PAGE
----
Dave decided to use battery storage
bags and ditch the metal box.
chamber? Blammo! It could make a bad
situation much worse.
Some pilots use metal ammunition
boxes with the lid latched and drill
a hole to let the cord pass through.
Imagine a battery fire with all of the
“products of combustion” trying to get
out through the little hole. How about
a rocket-powered box shooting around
the workshop? Cue the cartoon music!
There are several videos online
showing LiPo battery fires. Some are
deliberately staged for educational
purposes, and others were accidental,
caught on video by chance. What they
have in common is a great deal of smoke
and heat being suddenly released.
Often, there will be secondary
ignitions as other cells overheat and
ignite after things seem to have settled
down. The batteries commonly jump
around when they “pop,” and will fall off
of tables or bounce around a room. This
is an argument against merely setting the
pack on top of a charging bag or a heat-resistant surface. It needs to be contained
interesting clips show
these fires igniting
charge bags. The
bags puff out and
release the smoke,
but contain the
flames and heat.
offer these products,
optimized for our
use. Users confirm
that they do work.
In my opinion,
these special bags are the best answer
to storing, transporting, and charging
LiPo batteries, and I have switched to
this method. The double-walled steel
box I’ve been using is gone, and my
new fire-resistant bag is in use. Watch
some online videos and make your own
My request for information about
finishing old, half-built models brought
some great comments. Many builders
have successfully completed airplanes
that had sat around for long periods.
The consensus is that the wood and glue
joints need to be carefully inspected
because poor storage conditions can
have an effect.
One aeromodeler said, “The hardest
part was finding all the original parts that
had scattered over the years, and having
to replace parts that I had borrowed and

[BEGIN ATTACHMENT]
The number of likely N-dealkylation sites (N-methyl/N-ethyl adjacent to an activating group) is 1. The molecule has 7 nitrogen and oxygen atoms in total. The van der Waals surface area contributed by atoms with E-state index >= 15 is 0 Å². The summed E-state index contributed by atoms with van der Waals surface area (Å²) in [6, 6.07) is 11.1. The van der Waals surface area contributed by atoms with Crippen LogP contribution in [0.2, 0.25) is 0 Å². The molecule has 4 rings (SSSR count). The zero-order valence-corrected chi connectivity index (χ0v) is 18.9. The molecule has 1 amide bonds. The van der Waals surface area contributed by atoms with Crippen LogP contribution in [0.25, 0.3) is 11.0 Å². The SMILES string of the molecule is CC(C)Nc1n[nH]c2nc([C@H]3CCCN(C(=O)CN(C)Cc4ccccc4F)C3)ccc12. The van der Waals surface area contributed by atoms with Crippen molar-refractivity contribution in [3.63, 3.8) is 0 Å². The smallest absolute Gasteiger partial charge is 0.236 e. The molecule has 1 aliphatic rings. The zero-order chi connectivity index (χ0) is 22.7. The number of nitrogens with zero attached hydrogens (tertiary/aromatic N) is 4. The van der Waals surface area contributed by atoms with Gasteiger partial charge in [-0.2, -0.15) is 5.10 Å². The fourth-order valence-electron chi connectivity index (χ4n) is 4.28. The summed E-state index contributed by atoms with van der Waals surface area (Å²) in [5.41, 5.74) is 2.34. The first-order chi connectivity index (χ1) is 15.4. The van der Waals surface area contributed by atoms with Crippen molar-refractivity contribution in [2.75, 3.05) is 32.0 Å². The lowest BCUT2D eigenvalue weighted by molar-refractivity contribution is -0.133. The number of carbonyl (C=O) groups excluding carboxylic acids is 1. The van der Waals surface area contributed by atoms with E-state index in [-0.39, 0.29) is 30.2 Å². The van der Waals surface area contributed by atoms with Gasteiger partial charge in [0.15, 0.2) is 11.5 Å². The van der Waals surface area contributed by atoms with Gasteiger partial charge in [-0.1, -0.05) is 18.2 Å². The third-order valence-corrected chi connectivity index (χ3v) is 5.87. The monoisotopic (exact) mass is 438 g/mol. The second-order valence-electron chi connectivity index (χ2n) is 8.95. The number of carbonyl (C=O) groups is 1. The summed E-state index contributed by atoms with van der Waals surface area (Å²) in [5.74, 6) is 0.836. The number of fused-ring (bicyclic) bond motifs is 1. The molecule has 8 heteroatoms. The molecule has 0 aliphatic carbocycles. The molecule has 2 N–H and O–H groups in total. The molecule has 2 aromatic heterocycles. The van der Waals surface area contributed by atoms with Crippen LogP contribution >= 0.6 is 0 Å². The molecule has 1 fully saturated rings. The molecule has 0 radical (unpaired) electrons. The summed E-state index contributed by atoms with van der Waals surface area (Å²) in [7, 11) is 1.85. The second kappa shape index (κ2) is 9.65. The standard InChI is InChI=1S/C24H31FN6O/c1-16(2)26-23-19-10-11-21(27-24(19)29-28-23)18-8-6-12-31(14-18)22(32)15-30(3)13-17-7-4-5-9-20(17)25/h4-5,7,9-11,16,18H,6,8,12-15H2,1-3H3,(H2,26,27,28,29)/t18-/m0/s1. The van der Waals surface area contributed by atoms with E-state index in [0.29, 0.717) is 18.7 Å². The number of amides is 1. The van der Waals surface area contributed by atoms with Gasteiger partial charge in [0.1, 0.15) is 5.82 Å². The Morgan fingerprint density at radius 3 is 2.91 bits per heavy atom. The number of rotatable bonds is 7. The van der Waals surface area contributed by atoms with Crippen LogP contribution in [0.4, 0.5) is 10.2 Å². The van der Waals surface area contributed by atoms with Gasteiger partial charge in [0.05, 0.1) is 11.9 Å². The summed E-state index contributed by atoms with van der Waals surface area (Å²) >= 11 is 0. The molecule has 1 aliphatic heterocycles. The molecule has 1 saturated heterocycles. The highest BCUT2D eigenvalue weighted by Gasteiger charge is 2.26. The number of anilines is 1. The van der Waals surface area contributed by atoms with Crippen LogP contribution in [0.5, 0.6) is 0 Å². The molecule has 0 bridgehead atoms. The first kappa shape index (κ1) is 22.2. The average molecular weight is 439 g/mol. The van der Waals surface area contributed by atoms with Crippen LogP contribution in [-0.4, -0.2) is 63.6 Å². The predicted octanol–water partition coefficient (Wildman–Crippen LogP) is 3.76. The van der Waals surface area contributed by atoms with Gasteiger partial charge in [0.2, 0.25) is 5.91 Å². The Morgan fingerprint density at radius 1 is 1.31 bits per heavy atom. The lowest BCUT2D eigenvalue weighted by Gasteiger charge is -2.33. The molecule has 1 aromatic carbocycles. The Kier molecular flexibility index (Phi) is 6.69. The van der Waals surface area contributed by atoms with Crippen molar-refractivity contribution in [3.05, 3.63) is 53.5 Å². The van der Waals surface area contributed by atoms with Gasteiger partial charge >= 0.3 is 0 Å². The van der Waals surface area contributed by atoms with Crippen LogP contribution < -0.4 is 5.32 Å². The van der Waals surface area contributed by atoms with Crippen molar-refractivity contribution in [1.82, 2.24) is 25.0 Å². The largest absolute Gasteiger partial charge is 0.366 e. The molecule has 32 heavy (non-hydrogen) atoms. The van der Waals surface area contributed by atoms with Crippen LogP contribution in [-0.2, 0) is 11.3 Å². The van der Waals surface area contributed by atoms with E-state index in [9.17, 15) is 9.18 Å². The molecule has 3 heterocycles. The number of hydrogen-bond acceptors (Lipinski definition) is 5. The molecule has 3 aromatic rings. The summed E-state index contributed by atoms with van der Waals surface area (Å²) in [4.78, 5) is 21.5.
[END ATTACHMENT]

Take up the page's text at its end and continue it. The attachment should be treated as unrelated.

put into other planes.”
There doesn’t seem to be any type of
glue that holds up better than others.
The storage conditions and quality of the
original materials make all the difference.
More than one modeler reported that
multiple airplanes that had been stored
together aged differently.
The good people at AMA
Headquarters in Muncie, Indiana,
forwarded me an actual paper letter from
a reader. Better yet, it was handwritten,
just like in the olden days! Earl Wheelock
wrote it, and asked that I remind
everyone about a critical difference
between gas and electric power systems.
If a gas-powered propeller strikes
something, the engine usually stalls and
stops running. Electric motors are not
that way. The propeller will continue to
spin during and after the initial strike—
all the more reason to keep our hands
clear of the airscrew! Thanks for the tip,
Put a Ring on It
A related issue was raised by another
reader. He saw an E- 36 model with
a motor reportedly turning a 7-inch-
diameter propeller at 16,000 rpm. His
concern was that the propeller on this
model was held on by a prop-saver
device with a single rubber O-ring, such
as would be found on a low-powered
park flyer. Failure of the O-ring could
have serious results.
I’m no expert, but I agree that the
numbers seem to call for a different
type of propeller-retention system—one
better suited to high rpm. This situation
might not be specifically covered in the
rules, and it would be up to individual
contest directors to make a decision.
Please contact me and say why you
agree or disagree. As always, I’ll leave
your name out of it, if you prefer.
Lance Gets Lanced
Lance Novak gets to wrap things up
this month with a horrifying tale of
laceration and pain.
“I have a special protocol with my
hobby knife. I always lay it in a spot
where it can’t roll, with the blade facing
away. So one day I was working on MiG-
15 wiring and using the hobby knife,
dental tools, and hemostats, and I got
sloppy and set the knife down with the
blade facing me.
“Then, as I reached for another tool
(while looking the other way), my
forearm touched the point of the blade.
The handle jammed against something
firm and the blade was pushed all the
way into my forearm. The blade was in
so deep you couldn’t see it. Basic first
aid stopped the blood flow, but it looked
like I had been shot. It took several
weeks to fully heal.
“The moral of the story is to never lay
down a sharp tool pointing at you, and
look where you’re reaching.”
90 Model Aviation JUNE 2015 www.ModelAviation.com
SAFETY COMES FIRST